Is this the near/far distinction Robin Hanson keeps referring to? Do we think our own elections are important (“Reagan’s America”, etc) and yet instinctively think that Switzerland will always be Switzerland, regardless of who’s elected to lead their country? I was reminded of this when I saw a Drudge headline trying to blame Obama for the oil disaster. (In fairness, the Dems also blamed Bush for Katrina.) In contrast, when foreign governments badly mishandle crises (i.e. the Naples and Kobe earthquakes, we don’t tend to examine who was leader of Italy or Japan at the time, but rather assume that the incompetent response reflected the political realities of those countries. (BTW, the Drudge headline linked to this article.)
In the case of Katrina, how many would have been killed if the people in Louisiana had been culturally identical to the people of Minnesota? Prior to the hurricane, would New Orleans’ well-known unpreparedness for a major hurricane have been treated as a big joke? Just so you don’t peg me as a cultural determinist, I think cultures can change. Indeed I believe that after Katrina, the Louisiana voters looked in the mirror and realized that they were to blame. After years of electing charismatic governors like the one who joked that he could never be defeated unless caught in bed with a live boy or dead girl, they turned to a boring but effective technocrat.
[BTW, I wrote a long piece on Krugman’s recent use of the oil spill to refute libertarianism, but deleted it when I saw that Alex Tabarrok beat me to it, and did a much more thorough job.]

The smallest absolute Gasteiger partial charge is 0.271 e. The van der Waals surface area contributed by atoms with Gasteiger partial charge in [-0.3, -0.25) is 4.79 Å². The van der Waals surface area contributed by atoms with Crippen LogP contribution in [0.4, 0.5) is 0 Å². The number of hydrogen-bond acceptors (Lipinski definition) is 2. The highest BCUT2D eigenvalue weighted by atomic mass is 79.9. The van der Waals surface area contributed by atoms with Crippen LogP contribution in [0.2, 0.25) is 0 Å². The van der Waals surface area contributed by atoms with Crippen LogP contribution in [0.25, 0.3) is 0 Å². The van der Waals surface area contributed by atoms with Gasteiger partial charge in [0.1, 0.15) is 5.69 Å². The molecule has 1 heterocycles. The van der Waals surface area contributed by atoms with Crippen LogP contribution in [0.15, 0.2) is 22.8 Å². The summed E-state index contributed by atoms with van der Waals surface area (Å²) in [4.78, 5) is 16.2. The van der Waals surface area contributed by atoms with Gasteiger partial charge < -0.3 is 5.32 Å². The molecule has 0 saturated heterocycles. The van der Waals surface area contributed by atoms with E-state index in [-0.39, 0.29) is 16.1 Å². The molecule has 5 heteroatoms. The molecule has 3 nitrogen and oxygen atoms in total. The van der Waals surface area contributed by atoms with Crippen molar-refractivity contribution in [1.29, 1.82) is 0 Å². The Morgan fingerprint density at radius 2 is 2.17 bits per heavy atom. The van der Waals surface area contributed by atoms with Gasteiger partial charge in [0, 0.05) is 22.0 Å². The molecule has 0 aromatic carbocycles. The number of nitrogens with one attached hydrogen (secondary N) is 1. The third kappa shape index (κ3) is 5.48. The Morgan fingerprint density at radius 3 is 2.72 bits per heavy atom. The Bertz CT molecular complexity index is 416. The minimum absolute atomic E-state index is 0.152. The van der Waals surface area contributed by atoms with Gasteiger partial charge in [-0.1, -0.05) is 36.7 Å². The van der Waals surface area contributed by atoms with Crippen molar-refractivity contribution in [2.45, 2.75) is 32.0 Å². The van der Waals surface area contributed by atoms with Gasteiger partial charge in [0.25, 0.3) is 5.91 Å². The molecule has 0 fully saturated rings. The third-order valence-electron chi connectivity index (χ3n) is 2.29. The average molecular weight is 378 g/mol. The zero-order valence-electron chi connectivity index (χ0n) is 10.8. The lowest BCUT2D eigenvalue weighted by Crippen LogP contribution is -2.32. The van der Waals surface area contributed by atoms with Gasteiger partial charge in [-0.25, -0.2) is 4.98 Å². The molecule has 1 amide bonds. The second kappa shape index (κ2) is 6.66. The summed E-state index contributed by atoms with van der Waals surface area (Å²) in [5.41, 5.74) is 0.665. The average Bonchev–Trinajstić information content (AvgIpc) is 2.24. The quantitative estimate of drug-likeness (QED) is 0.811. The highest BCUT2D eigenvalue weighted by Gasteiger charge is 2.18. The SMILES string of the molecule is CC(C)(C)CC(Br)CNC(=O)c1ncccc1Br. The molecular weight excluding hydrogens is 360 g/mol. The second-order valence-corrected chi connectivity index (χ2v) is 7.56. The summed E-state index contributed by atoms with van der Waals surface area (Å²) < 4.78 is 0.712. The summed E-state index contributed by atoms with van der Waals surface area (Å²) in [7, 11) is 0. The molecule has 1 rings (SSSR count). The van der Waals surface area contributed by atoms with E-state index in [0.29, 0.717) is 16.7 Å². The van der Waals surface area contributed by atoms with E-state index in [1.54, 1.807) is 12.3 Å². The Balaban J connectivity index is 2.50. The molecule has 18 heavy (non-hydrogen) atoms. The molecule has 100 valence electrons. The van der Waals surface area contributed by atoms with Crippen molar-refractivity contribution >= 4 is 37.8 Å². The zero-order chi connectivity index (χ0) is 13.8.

So maybe disaster prevention doesn’t much depend on who’s elected. But what about health care, or civil liberties? Surely there is a huge gap between the parties on those issues. Well, take a look at the health care plan Romney implemented in Massachusetts. Last time I looked Romney was the Republican frontrunner for 2012. And here’s Matt Yglesias on Obama’s decision to buy into the Bush stance on civil liberties (or lack there of) in the war on terror.
people who want to halt the erosion of civil liberties need to do a better job of persuading people that the erosion of civil liberties would be a bad thing. If you have an incumbent administration being urged by the opposition to seize more power, and the public wants the administration to seize more power, then you get what we have today. People on the good team are sometimes in denial about opinion on this subject, but read the numbers“”the public wants Guantanamo Bay open, wants suspects tried in military courts, and thinks we should give up more civil liberties in order to enhance security.
So how much does it matter who gets elected? I’ll grant you that Obama’s space exploration policy is much more free market than Bush’s. And Obama does favor higher taxes. From up close the differences are significant. But from far away?
PS. OK, Hitler made a big difference. But I’ve found that roughly 99.9% of political, philosophical and/or foreign policy arguments that refer to the Nazi example are fallacious.
PPS. Just to be clear, I think Bush deserved some criticism for Katrina. My fatalism doesn’t mean that I give policymakers a pass. If we ever stop failing to hold the government accountable then all is lost.